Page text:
Opioid Restrictions Versus Patient Needs

The thinking behind recent opioid restrictions

Opioid Restrictions Versus Patient NeedsThere are two sides to arguments behind recent efforts at opioid restrictions in the U.S. However one side has been dominant in the last couple of years. State and federal governments have enacted opioid restrictions in an attempt to reduce misuse of prescription medications. Options for patients with severe pain have not been the focus of these campaigns.

The U.S. Surgeon General, Vivek Murthy, has made a call to action over what he calls the “addiction crisis in America.” Dr. Murthy addressed the “public health problem” in a recent podcast interview with the British Medical Journal. He said that prescription painkillers “feed into” the heroin epidemic and he called for a broad culture change in approach to drugs. For this reason he initiated the Turn the Tide Campaign in 2016. Murthy also highlighted the role of clinicians in addressing the problem by “sharpening prescribing practices” to prevent overdoses.

In the podcast, most of Dr. Murthy’s comments were directed toward legal issues, overdose and addiction treatment, and stigma attached to drug misuse disorders. While prevention and treatment of addiction are important problems, I wondered at how little he spoke of the problem of severe pain that opioid medications are manufactured to address in the first place.

Thankfully, BMJ published a patient opinion as well, providing balance. Below is an excerpt to the article by yours truly.

You might also like to read:

The dark side of opioid restrictions

In 2014, Florida began a severe crackdown on pain medicine. I encountered pharmacist technicians afraid to handle my prescriptions. They insisted I deal with the pharmacist in person, and even refused to tell me whether my prescription had refills. They refused to transfer a controlled prescription when I moved to another county, even though all my others were transferred.

There have been times others humiliated me in their attempt to comply with the law. One practice I had never visited before demanded I urinate in a cup upon arrival. I knew it was unwarranted because I had no prescriptions there, so I refused. Once I told an intrusive pharmacy technician, “You have no idea why I need that medicine. It’s not your role to approve or disapprove.”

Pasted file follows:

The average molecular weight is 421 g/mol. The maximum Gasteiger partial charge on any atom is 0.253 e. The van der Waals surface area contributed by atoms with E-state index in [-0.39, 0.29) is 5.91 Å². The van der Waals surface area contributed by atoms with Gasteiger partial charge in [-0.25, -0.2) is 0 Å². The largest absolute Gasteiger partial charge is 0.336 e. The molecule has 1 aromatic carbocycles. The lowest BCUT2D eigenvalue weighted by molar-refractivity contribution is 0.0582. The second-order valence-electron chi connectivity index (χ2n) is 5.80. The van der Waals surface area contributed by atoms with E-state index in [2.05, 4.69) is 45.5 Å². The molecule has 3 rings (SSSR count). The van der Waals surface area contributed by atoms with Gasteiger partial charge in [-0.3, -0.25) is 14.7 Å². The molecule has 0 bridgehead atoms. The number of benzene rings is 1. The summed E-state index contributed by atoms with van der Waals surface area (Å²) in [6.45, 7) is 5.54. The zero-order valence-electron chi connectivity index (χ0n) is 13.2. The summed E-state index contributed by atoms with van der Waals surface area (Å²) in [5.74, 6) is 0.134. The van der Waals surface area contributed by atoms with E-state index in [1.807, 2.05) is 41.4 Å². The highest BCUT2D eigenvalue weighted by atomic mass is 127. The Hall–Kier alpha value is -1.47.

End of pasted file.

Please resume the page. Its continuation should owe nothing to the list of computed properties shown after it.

Messages patients sent me corresponded to tragic stories on local television news about people living in terrible pain. People could no longer get their prescriptions from their doctors, but were forced to visit specific pain clinics, an added expense for people with chronic diseases who already pay high costs. Prescriptions were limited to 30 days, requiring additional visits for refills. Click here to keep reading Kelly’s article on opioid restrictions in the British Medical Journal.

Do opioid restrictions work?

My argument was simply that opioid restrictions often punish the wrong people. While several patient groups have spoken out against the recent prescription crackdowns, other institutions have begun to examine whether the opioid restrictions are actually effective.

The jury may still be out but doubts are being raised:

  • One story in the New England Journal of Medicine says they are not: “Adoption of controlled-substance laws was not associated with reductions in potentially hazardous use of opioids or overdose among disabled Medicare beneficiaries, a population particularly at risk.”
  • A paper discussed by the Cato Institute found Prescription Drug Monitoring Programs (PDMP’s) have “no statistically significant effect on a key medical outcome: opioid poisoning incidents.”
  • An in-depth article by Dr. Josh Bloom at American Council on Science and Health found one harmful result of opioid restrictions is an increase in heroin use, overdose, and death, according to NIH data. He also writes about suicide: “There is no question that many people have been impacted by their inability to get the drugs that they had used responsibly for years. Both individuals and organizations have called the new rules Draconian.”

Do people with rheumatoid disease really need pain medicine?

People with #rheum disease have repeated severe acute pain and legitimate need for pain medication. Click To TweetOn a personal note: Eleven years of full-blown RD and I still think I’m tough. I’ve survived five (long) home births with no pain relief; the nurse midwives don’t even allow a Tylenol or a sip of wine. I’ve lived with a bulging torn disc in my spine since age 20. Endured several radiofrequency ablations while awake. Three times I’ve had a fever of 105F. For years, I’ve watched one doctor and nurse after another marvel at how I sit and breathe while needles are put deep into my finger, wrist, shoulder, knee, ankle or toe joint, and I don’t flinch. I believe I have lived through enough kinds of pain to have a fair opinion of severe pain.

On rare occasions, I use opioid pain medications myself. So yes I’m biased toward patients and I’ve written over 60 articles on RD pain and pain tolerance.  And I believe that people with rheumatoid disease live with repeated severe acute pain and have legitimate need for pain medication that it is wrong to deny. Stay tuned for more on the topic of opioid restrictions.

WHAT DO YOU THINK? HAVE YOU ENCOUNTERED OPIOID RESTRICTIONS?

DO YOU THINK RESTRICTING PATIENTS’ ACCESS TO PAIN MEDICINE REDUCES MISUSE AND ADDICTION PROBLEMS?

Recommended reading

Kelly Young